So much more than cafe au lait
Two hundred years before a green mermaid from Seattle turned coffee culture into serious business in America, there was New Orleans. Coffee has always been a part of this city's fabric. Can you think of another American city that has its own distinct style of coffee? The Crescent City is known worldwide for its dark roast cafe au lait flavored with chicory, a combination that's one of the defining flavors of this place. It's even said that the modern coffee break was invented in New Orleans; as far back as the 1920s, there are records of local businessmen taking a respite from their work to share a cup of joe, not to mention the invention of concoctions like Café Brûlot, a flaming spiced coffee and brandy cocktail created at Antoine's during Prohibition to discreetly hide booze. And to this day, locals are known to drink iced coffee year round. It's just how we live. Coffee and New Orleans are inextricably tied to one another, and we wouldn't have it any other way.
But where is the best coffee in New Orleans? There’s not a simple answer, since the coffee scene in NOLA has been doing some outrageously cool things in recent years. Combine that with some of our popular local chains (PJ's and CC's) and the more historic cafes—the New Orleans coffee stand dates back to the 18th century, when the city was the port of choice for Latin American coffee planters—and you have a difficult decision to make. If you want the tops, however, here you go:
Between old-school and modern, if you're looking for the absolute best in New Orleans coffee, you have to go contemporary. Mammoth is a cheery, light-filled modern space that, above all, takes its coffee and tea extremely seriously. If you're an espresso snob, this is clearly the spot to check out, as the baristas are as much chemists as they are joe jockeys. And artists, too—and I mean that literally—the place has hosted latte art competitions, and the results are no less than stunning. Personally, I'm a fan of just a straight up cup of drip coffee, and Mammoth does that every bit as well as lattes that look like they belong in a museum. Grinding the beans perfectly and using variable temperature digital kettles and Chemex-style glass beakers for pour-over, your standard cup is going to be deeply flavored and nuanced, and you'll truly taste the coffee as it was meant to be. Combine this with a cheery, clean space and—most importantly—a dedicated lack of pretension (oy, if I have to face one more snobby barista, I swear...), and you have a coffee shop that can easily go toe-to-toe with the best in the country. Oh, and they have really tasty baked goods, to boot.
The Runners Up
What started as a coffee business based out of a re-tooled Citroen truck became so popular that they recently expanded to a brick and mortar shop. Their Uptown spot is a fantastic cafe for leisurely enjoying a coffee and a pastry with a good book, or catching up with a friend. One thing you thankfully won't see here? Laptops. That's right, there’s no Wi-Fi, and that's a good thing. It keeps things focused on coffee and people, not homework and Facebook. French Truck is special also for being a local roaster, and their beans are well worth buying and taking home after you've finished your cappuccino, croissant, and the daily paper.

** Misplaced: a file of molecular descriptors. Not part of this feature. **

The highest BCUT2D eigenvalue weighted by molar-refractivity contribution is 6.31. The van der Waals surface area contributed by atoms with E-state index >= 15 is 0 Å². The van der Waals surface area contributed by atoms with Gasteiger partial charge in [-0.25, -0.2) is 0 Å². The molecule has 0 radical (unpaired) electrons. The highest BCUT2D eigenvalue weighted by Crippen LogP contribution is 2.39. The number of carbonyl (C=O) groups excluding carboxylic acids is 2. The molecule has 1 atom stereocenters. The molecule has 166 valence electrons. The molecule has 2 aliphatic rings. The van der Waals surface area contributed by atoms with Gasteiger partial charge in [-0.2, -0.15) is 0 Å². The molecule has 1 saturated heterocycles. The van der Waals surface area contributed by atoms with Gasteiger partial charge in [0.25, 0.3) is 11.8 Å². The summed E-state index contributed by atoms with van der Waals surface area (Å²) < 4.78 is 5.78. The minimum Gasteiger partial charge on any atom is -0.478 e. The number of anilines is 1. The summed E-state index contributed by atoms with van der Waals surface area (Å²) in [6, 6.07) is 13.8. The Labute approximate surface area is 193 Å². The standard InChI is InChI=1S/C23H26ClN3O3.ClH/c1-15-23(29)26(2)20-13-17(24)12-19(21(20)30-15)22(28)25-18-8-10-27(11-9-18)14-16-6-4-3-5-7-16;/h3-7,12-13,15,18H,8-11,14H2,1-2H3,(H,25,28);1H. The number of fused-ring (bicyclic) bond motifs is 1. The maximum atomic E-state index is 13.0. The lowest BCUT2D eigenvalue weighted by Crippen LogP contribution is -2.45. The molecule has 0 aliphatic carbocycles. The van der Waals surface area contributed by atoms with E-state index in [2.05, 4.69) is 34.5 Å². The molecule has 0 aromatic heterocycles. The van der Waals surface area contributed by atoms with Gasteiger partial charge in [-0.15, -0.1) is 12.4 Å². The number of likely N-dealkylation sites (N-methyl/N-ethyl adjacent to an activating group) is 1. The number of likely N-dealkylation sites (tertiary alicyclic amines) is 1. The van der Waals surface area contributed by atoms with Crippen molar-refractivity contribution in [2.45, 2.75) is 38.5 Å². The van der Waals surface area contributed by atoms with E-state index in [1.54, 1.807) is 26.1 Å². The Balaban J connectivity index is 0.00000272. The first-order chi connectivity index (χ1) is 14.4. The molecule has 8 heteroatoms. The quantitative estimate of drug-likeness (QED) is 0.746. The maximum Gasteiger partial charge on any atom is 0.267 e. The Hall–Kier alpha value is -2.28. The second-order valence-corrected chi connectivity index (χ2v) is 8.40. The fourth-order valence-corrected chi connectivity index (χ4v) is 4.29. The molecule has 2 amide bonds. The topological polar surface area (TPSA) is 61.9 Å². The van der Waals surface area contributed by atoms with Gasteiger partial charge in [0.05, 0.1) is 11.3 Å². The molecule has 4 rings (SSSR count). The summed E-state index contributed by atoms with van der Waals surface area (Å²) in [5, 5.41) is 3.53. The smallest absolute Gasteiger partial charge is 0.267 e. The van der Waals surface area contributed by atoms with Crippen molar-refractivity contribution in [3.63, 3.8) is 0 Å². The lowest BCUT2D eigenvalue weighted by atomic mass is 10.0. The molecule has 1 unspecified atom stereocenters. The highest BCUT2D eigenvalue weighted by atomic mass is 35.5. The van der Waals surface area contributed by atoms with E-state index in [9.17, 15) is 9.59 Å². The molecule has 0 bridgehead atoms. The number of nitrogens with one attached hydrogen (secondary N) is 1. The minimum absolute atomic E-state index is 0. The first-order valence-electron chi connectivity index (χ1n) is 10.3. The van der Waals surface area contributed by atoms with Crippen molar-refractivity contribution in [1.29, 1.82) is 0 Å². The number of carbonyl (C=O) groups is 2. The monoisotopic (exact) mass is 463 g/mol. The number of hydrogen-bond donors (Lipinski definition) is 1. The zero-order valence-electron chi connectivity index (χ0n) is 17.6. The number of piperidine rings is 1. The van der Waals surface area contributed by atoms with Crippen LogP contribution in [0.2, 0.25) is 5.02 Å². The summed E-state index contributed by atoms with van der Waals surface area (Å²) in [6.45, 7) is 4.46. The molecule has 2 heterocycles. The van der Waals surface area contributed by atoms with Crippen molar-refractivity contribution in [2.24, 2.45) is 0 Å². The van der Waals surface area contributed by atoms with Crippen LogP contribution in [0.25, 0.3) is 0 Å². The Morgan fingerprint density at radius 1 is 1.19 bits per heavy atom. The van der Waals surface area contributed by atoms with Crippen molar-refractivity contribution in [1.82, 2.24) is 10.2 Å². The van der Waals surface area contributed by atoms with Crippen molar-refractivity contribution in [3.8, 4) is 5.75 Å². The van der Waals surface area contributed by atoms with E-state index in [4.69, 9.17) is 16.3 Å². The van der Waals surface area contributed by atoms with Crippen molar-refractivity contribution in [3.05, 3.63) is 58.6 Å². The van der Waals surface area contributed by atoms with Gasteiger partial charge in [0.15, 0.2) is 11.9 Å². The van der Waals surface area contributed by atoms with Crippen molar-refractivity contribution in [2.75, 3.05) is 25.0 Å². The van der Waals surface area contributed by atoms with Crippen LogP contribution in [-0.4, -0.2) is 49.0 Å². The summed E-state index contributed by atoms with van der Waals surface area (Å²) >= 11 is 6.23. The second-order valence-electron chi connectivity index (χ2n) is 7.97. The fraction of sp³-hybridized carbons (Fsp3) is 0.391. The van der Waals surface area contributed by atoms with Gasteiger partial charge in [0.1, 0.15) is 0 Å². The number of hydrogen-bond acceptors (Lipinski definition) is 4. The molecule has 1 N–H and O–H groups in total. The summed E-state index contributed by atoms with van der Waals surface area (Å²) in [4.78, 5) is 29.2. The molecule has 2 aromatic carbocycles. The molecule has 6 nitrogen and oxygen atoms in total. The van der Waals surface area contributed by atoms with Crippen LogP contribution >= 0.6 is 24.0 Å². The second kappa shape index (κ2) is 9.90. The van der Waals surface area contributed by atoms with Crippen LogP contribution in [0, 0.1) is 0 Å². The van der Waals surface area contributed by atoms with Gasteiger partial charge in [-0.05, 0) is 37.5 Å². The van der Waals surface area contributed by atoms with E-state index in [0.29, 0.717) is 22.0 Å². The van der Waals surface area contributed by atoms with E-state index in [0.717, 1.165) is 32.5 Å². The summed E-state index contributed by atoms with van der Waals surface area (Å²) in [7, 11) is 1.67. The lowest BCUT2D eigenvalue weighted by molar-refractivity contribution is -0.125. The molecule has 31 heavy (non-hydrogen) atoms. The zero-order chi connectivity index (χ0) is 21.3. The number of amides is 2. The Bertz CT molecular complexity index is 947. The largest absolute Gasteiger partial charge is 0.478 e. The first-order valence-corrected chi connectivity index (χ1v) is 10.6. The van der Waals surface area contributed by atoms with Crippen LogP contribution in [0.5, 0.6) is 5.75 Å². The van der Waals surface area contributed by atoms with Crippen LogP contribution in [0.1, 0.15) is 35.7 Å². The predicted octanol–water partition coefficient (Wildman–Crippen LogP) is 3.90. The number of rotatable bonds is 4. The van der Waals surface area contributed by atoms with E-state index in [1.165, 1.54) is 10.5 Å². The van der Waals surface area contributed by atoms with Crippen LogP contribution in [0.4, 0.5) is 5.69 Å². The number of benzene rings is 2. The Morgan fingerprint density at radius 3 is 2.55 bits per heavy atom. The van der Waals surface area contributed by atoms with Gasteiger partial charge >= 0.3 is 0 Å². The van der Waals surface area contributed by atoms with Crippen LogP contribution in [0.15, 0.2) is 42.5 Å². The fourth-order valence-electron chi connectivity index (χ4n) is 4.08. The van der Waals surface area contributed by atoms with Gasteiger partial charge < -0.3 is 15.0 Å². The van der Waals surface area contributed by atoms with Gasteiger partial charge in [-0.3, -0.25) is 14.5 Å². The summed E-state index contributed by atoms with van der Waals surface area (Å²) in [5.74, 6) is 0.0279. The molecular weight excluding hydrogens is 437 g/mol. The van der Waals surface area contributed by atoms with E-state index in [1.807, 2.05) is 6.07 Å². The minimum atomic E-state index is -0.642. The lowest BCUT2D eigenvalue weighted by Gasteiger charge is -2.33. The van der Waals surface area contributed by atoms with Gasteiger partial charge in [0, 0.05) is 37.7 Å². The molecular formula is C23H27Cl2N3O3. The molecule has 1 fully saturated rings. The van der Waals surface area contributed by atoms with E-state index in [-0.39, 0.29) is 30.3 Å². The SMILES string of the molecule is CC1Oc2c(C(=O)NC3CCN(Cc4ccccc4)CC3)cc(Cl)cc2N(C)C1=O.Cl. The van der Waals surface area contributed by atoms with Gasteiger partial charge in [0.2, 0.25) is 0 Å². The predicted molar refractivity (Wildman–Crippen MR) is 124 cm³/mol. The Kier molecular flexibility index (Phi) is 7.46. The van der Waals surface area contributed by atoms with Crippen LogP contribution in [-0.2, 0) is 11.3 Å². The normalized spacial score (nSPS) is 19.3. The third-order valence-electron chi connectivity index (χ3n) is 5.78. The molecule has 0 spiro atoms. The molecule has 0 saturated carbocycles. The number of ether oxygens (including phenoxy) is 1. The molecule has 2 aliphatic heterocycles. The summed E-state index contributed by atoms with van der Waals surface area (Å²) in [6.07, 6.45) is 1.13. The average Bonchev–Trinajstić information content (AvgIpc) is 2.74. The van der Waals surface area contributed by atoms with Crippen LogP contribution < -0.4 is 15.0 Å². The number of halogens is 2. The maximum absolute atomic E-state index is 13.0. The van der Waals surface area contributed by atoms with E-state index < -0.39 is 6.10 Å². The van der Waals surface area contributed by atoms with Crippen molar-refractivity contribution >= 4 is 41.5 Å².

For most people who want the traditional New Orleans cafe au lait and beignet experience, the tendency is to gravitate to Cafe du Monde in the French Quarter. And while that place is great and has fantastic history, it's also constantly jam-packed with tourists and extremely loud. For a more pleasant way to get this treasured local combination, go to City Park, where you'll find a new outpost of Morning Call, which has been a New Orleans institution for decades (the original was actually just up the street from Cafe du Monde and was oft-considered by locals to be superior). Here you'll find a quintessential cafe au lait and hot beignets dusted in powdered sugar, all in a setting of resplendent natural beauty, the park's centuries-old live oak trees dripping in Spanish moss. There's nowhere else like it in the world.
This Lower Garden District coffee shop (they also have an Uptown outpost) is where you want to go if you're looking for some of the best non-local roasts in the city, particularly Counter Culture coffee. HiVolt makes a mean coffee and espresso, and excellent teas as well, but the real clincher here is the food. Unlike many other modern coffee geek joints that only offer a few baked goods if you get peckish, they have a full menu of elevated breakfast plates, sandwiches, salads, quiches, and specialty toasts, making it a great place to meet your friends or colleagues for breakfast or lunch. Try the "Mo Betta BLT," which is loaded with bonus veggies like avocado, sprouts, radishes, and vidalia onion, and thank me later.